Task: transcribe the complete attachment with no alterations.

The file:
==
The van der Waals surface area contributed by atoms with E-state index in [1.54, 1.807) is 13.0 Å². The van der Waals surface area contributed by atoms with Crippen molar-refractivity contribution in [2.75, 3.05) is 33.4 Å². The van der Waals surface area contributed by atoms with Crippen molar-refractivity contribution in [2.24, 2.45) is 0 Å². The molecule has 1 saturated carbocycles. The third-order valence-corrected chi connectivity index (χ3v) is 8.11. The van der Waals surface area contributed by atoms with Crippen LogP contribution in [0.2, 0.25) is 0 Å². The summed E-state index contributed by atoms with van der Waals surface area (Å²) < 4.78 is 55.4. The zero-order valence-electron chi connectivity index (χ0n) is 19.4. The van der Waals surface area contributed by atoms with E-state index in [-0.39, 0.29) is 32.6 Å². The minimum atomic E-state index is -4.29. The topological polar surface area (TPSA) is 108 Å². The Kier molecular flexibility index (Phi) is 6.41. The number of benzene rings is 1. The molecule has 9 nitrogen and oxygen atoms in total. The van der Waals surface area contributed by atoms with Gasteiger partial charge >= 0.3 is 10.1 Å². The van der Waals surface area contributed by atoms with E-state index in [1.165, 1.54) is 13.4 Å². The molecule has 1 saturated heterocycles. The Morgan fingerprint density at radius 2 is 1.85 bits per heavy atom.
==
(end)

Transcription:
The van der Waals surface area contributed by atoms with E-state index in [1.54, 1.807) is 13.0 Å². The van der Waals surface area contributed by atoms with Crippen molar-refractivity contribution in [2.75, 3.05) is 33.4 Å². The van der Waals surface area contributed by atoms with Crippen molar-refractivity contribution in [2.24, 2.45) is 0 Å². The molecule has 1 saturated carbocycles. The third-order valence-corrected chi connectivity index (χ3v) is 8.11. The van der Waals surface area contributed by atoms with Crippen LogP contribution in [0.2, 0.25) is 0 Å². The summed E-state index contributed by atoms with van der Waals surface area (Å²) < 4.78 is 55.4. The zero-order valence-electron chi connectivity index (χ0n) is 19.4. The van der Waals surface area contributed by atoms with E-state index in [-0.39, 0.29) is 32.6 Å². The minimum atomic E-state index is -4.29. The topological polar surface area (TPSA) is 108 Å². The Kier molecular flexibility index (Phi) is 6.41. The number of benzene rings is 1. The molecule has 9 nitrogen and oxygen atoms in total. The van der Waals surface area contributed by atoms with Gasteiger partial charge >= 0.3 is 10.1 Å². The van der Waals surface area contributed by atoms with E-state index in [1.165, 1.54) is 13.4 Å². The molecule has 1 saturated heterocycles. The Morgan fingerprint density at radius 2 is 1.85 bits per heavy atom.